RP: Do you think raising the profile of Mike will help provide a level of inspiration to those who are currently racing knowing that there was an openly gay F1 driver?
IP: Yeah. I definitely would. What has anybody got to hide now? The world has grown up. And to me I think it would be great in motorsport, in any kind of sport that people were open about it, if commentators didn’t feel the need to mention it every time the guy came on the screen or whatever. It’s just somebody getting on with life, enjoying themselves, enjoying what they do and hopefully doing it to the best of their ability.
RP: How important would you say that representation is in motorsport at the moment? Would you say that motorsport is still catching up from where it left off because we’ve talked with other people how there was a trophy called the Kay Petre Trophy for the best disabled female racing driver. Would you say that, I would like to think that we are going through a renaissance of inclusivity?
IP: Phwoar. I don’t know where we’re at right now! It might be difficult to say. I would just like to think that it was open, nobody need to question it, nobody has to write it on the side of their cars, nobody needs to have a badge on their overalls, you’re just a part of the world. You’re playing an important part; everybody can do in my eyes whatever they want. Nobody should find it offensive or otherwise. We’re all living here on this planet, let’s get on and enjoy it!
RP: As Liam Gallagher says, you only get to do it once, which is quite a good summary of it all. Do you have any other words you like to say on Mike? Anything that would be of interest to our viewers and our readers?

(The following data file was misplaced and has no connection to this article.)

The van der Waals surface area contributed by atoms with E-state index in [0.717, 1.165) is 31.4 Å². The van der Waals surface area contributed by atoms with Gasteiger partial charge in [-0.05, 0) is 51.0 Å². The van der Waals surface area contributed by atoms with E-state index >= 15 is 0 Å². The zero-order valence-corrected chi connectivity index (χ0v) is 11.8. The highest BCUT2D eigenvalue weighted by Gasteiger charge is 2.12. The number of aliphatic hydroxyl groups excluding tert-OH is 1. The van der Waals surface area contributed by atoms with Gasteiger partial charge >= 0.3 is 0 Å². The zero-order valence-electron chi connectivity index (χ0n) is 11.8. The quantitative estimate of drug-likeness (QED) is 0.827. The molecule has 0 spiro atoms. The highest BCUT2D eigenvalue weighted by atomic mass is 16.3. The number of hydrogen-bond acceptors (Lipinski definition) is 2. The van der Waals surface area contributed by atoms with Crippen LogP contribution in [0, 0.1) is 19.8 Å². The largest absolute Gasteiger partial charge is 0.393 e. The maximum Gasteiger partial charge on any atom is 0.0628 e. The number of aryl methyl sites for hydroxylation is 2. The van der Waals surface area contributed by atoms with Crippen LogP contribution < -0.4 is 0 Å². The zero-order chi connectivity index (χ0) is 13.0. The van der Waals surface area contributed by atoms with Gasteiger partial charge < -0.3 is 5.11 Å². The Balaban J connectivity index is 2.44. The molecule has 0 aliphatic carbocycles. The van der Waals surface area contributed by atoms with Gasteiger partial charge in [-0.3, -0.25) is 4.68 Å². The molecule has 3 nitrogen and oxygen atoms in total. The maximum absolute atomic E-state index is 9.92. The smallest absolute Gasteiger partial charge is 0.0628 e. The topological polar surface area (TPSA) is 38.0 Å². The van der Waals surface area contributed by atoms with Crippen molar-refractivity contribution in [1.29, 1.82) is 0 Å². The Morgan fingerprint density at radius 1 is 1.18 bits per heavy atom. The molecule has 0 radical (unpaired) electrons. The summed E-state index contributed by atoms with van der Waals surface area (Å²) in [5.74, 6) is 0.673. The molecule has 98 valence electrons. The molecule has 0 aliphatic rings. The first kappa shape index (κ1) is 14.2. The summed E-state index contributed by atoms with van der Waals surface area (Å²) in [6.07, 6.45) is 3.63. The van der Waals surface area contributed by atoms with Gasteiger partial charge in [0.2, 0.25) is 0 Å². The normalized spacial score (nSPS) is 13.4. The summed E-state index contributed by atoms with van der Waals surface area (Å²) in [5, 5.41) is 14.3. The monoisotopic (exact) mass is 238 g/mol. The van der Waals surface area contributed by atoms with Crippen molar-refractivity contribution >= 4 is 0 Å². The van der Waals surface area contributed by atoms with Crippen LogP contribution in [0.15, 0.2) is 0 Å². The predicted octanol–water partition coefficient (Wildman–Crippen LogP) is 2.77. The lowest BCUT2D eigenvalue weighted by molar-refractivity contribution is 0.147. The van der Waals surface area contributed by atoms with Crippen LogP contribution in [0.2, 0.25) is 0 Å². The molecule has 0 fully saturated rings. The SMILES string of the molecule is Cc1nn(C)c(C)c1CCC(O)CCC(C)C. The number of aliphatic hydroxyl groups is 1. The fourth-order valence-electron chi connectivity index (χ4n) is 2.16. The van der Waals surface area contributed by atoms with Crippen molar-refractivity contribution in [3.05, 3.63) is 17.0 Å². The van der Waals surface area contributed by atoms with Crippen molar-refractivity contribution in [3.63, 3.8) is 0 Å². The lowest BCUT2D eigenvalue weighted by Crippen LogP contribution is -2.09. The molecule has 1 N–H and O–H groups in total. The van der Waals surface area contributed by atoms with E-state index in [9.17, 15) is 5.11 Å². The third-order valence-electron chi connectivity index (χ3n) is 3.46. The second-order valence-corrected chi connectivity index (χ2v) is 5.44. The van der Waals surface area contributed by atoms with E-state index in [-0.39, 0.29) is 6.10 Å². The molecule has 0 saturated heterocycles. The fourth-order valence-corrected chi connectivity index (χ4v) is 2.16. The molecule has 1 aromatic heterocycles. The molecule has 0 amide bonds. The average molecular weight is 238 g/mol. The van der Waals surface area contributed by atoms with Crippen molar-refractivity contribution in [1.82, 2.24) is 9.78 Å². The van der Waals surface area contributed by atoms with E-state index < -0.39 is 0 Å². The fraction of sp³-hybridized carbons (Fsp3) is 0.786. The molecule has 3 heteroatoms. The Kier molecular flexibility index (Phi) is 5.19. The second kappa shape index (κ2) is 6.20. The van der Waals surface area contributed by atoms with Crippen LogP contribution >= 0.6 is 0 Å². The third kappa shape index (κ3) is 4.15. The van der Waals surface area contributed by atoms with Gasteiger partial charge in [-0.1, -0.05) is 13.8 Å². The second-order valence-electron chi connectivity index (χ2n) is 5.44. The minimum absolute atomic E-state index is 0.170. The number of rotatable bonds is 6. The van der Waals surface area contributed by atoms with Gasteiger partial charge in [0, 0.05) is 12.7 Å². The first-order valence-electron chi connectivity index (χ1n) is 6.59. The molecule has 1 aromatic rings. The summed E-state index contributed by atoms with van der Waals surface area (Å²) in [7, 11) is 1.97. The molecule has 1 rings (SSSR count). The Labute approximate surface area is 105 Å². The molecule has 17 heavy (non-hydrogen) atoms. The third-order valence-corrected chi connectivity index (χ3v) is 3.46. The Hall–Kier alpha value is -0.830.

IP: He was a guy breaking new ground if you like. He wasn’t the first gay person to race nor the last, but he was just a happy, friendly guy. Those are my memories really. And I know the same for people who ran his cars, fellow journalists, we all felt exactly the same.
RP: That’s lovely to hear. One more quick question that’s just come to my mind. Do you think that there are anymore, are you aware of any drivers in the F1 paddock among Mike’s F1 paddock, or in the F2 or F3 paddock that were gay themselves but necessarily didn’t talk about it that much?
IP: To be honest, no. I’m not sure.
RP: Memories of the Crystal Palace Formula 3 race?
IP: It’s a very long time ago! You’ll have to remind me… ’70. So, James [Hunt] was just arriving on the scene in those days. He was a bit of a wild boy and James was leading and given the amount of experience he had he probably shouldn’t have been. He had a certain level of talent James did but above all that he had certainly developed an intelligence that he only drove as fast as he needed to win. Mike would have been solidly chasing but not taking risks if you like. And Mike was about to take a step up in his career, what he needed was finishes and he had, I think he had three wins that year which is pretty good in what is a competitive category.
I was sitting at the North Tower Corner which the last corner before the start/finish line which is where James crashed and started throwing things and hitting people and so on. Do I remember what position everyone was in and who overtook what where and when? No, I don’t. I used to know most things off by heart and years and years of ‘hey, I’m free now, I don’t have to remember those things’, all I remember is that it was a great race, as races at Crystal Palace always were, and yeah, it’s remembered for James crashing more than Mike finishing second but it was a good result and probably his last Formula 3 race I should think, getting close to the end of his Formula 3 career anyway. So, it was a bloody good result for him.
He was a smashing guy.